How to Handle the Holidays While in Recovery

It’s That Time Of The Year Again

While Christmas is typically a time for joy for most, to those of us who battle addiction this can be one of the most trying times of the year.  Jennifer Smith, former secretary of the state department of Drug and Alcohol Programs for Pennsylvania noted, “Strained relationships and triggering environments like celebrations with drinking or drug use can put people in situations with the potential for a relapse, and spending more time with family may bring a loved one’s unknown struggles into light,” For those in recovery in particular the holiday season brings with it an overwhelming range of emotions which can trigger the desire to use. Here are some things that we can do in order to protect your recovery and make the most out of this wonderful time of the year.

12 Tips for Christmas


  • Proper Planning – Plan your schedule and design it so that the majority of your time is spent around people who are supportive of your recovery journey
  • Have an Escape Plan – have a plan in place to get away from a situation that has become hazardous.  You can find a friend in recovery that you can plan this with.
  • Continue Practicing Your Program – it can be tempting to ease up in your program and let your recovery take a backseat.  This is exactly what we DO NOT need to do. We should actually step up our recovery a notch in order to protect ourselves in this dangerous time.
  • Make A Call List – have a list of numbers you can call when you need someone to talk to.  People will be busy so make sure you have an extensive list… at least 10 people.
  • Be Honest – Let family and friends know that you are in recovery.  Those who care for you will likely be glad to help hold you accountable and offer support.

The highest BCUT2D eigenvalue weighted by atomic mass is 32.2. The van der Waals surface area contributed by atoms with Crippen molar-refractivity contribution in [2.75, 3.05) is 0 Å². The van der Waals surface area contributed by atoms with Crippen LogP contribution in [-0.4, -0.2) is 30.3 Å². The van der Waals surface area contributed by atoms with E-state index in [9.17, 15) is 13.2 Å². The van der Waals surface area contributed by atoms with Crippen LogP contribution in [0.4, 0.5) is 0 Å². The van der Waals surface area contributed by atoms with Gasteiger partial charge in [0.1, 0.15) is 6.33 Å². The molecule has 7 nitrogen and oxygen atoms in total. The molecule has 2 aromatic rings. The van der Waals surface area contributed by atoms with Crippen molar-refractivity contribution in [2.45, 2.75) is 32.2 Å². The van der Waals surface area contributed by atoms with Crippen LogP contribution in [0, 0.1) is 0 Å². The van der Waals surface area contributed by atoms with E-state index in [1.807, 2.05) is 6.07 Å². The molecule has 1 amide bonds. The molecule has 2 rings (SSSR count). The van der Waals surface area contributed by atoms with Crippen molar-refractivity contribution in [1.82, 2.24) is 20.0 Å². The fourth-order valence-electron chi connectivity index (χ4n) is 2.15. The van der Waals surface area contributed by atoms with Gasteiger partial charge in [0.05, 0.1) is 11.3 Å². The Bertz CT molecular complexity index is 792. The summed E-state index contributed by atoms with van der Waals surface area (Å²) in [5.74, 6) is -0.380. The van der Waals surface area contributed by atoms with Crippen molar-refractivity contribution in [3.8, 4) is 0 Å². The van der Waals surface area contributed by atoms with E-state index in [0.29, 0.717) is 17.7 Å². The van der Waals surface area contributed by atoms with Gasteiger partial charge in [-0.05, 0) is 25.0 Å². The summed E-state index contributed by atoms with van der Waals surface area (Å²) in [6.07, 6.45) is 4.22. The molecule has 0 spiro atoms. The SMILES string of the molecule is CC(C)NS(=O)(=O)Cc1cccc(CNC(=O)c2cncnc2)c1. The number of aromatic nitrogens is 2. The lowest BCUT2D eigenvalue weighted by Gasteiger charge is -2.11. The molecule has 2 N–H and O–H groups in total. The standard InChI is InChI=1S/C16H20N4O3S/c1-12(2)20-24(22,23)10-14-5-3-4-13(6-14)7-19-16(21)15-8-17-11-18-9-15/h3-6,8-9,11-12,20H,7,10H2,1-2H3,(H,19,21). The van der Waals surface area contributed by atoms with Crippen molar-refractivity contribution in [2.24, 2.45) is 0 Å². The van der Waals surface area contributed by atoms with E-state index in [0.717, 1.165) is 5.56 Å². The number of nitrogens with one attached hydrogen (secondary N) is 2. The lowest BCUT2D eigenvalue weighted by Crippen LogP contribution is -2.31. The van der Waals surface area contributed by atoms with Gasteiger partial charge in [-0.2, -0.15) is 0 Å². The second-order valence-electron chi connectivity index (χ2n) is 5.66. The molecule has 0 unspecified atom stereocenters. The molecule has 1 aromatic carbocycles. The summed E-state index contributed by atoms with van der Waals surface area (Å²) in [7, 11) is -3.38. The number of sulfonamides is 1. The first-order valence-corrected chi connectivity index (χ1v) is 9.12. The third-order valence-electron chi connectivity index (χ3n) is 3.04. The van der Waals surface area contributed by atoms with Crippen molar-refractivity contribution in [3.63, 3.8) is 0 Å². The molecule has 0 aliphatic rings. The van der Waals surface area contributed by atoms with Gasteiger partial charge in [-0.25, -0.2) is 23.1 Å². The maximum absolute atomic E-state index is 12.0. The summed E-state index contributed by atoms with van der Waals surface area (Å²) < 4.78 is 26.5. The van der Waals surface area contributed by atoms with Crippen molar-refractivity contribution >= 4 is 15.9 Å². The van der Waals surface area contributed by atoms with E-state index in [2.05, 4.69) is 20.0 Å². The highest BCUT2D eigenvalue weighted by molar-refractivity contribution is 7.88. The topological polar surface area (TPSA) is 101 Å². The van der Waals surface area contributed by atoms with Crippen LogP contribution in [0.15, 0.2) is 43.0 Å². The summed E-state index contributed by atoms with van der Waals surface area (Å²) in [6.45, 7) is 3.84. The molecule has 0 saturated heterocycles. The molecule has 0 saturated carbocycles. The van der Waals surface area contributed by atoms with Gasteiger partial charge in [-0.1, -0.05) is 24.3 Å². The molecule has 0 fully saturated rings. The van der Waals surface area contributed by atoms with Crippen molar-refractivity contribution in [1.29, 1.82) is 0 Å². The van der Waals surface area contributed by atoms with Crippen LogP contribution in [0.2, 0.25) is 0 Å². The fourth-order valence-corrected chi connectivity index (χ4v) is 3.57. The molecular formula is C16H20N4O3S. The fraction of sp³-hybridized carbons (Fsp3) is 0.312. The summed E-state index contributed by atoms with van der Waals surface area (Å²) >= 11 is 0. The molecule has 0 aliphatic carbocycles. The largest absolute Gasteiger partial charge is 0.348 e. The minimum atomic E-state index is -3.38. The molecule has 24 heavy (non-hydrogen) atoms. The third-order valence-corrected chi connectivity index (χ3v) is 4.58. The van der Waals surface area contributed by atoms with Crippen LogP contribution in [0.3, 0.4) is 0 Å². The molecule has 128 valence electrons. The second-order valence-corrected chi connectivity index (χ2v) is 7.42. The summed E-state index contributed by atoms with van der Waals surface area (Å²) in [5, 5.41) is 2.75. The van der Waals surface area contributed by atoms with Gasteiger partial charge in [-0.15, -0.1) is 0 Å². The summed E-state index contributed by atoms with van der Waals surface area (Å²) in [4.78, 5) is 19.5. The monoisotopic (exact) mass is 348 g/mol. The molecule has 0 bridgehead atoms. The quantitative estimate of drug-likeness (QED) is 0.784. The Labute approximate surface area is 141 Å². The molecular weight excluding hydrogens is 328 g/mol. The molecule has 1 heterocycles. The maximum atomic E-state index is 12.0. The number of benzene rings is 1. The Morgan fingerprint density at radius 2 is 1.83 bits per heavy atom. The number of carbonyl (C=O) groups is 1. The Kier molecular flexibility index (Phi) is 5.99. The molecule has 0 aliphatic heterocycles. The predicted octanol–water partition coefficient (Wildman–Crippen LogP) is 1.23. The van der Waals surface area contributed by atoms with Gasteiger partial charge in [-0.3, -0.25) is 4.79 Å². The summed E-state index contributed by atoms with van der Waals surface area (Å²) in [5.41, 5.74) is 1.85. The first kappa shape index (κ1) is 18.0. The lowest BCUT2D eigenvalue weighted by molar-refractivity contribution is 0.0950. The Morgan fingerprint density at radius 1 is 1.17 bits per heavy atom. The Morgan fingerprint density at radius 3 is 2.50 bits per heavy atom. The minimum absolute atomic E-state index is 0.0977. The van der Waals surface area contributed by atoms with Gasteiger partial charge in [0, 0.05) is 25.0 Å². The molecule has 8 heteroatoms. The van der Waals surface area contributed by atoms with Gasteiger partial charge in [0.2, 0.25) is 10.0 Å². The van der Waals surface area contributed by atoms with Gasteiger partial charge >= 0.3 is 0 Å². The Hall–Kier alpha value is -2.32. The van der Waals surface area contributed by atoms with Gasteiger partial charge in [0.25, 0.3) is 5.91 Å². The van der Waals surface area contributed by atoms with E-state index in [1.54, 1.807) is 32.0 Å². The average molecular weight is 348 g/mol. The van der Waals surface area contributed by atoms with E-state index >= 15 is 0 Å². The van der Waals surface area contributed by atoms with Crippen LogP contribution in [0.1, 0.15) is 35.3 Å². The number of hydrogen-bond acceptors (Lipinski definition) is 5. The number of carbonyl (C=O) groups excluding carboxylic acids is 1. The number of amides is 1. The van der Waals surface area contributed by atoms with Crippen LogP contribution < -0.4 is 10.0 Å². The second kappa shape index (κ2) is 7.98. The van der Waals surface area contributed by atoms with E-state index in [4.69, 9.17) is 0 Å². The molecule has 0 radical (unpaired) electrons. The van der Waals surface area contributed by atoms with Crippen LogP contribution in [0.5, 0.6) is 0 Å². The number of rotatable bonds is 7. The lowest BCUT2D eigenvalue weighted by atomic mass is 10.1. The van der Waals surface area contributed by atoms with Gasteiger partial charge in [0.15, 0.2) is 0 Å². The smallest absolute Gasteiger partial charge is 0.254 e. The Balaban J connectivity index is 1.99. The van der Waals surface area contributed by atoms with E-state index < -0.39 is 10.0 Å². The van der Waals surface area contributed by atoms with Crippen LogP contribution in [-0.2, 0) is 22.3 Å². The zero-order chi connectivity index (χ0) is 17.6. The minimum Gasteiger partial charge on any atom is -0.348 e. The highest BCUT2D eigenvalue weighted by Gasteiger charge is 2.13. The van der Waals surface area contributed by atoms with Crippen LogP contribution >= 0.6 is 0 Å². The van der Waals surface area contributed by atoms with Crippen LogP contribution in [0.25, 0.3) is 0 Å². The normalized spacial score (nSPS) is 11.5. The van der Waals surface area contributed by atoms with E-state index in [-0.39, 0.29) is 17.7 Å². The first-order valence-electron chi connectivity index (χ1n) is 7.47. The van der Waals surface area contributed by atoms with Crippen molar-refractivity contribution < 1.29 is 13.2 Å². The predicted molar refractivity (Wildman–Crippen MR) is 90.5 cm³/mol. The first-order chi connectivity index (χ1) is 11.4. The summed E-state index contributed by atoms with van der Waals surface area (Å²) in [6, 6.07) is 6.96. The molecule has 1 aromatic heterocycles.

• Avoid Old People, Places, and Things – this is a simple recovery basic need!
  • Time Takes Time – If you have strained relationships with loved ones try and understand that this will not last forever.  Trust takes time to build and a second to destroy. The only way to build the trust back is to consistently show that you are worthy of trust. The number one way to do this is to STAY CLEAN.
  • Lean on Your Local Recovery Community – they are aware of the dangers of this time of the year and oftentimes provide safe places for people to gather. You can find a list of open houses/events for the NA Community in our area:
  • Your Recovery = Your Responsibility – Be sure to make sure the beverages that are being served do not contain alcohol.  This is YOUR responsibility. Accidental slips can lead to purposeful use.
  • Volunteer – There are a ton of volunteer opportunities in the area.  Find one and be of service to others. It’s a sure fire way to avoid the self-obsession that often precedes relapse.  Not to mention that volunteering has been proven to produce endorphins causing what is generally referred to as “helper’s high.”
  • Count Your Blessings, Make a Gratitude List – This is a well know cure to defeating the holiday blues. We can do this daily and revert back to it in times of need, or just make a whole new list!
  • Focus on Today –  the past is over and the future is yet to come. Forget about what  happened or what COULD happen. Enjoy the day, it’s all you have!



~ Written by Ryan Riggs, a person in long-term recovery and REAL LIFE Case Manager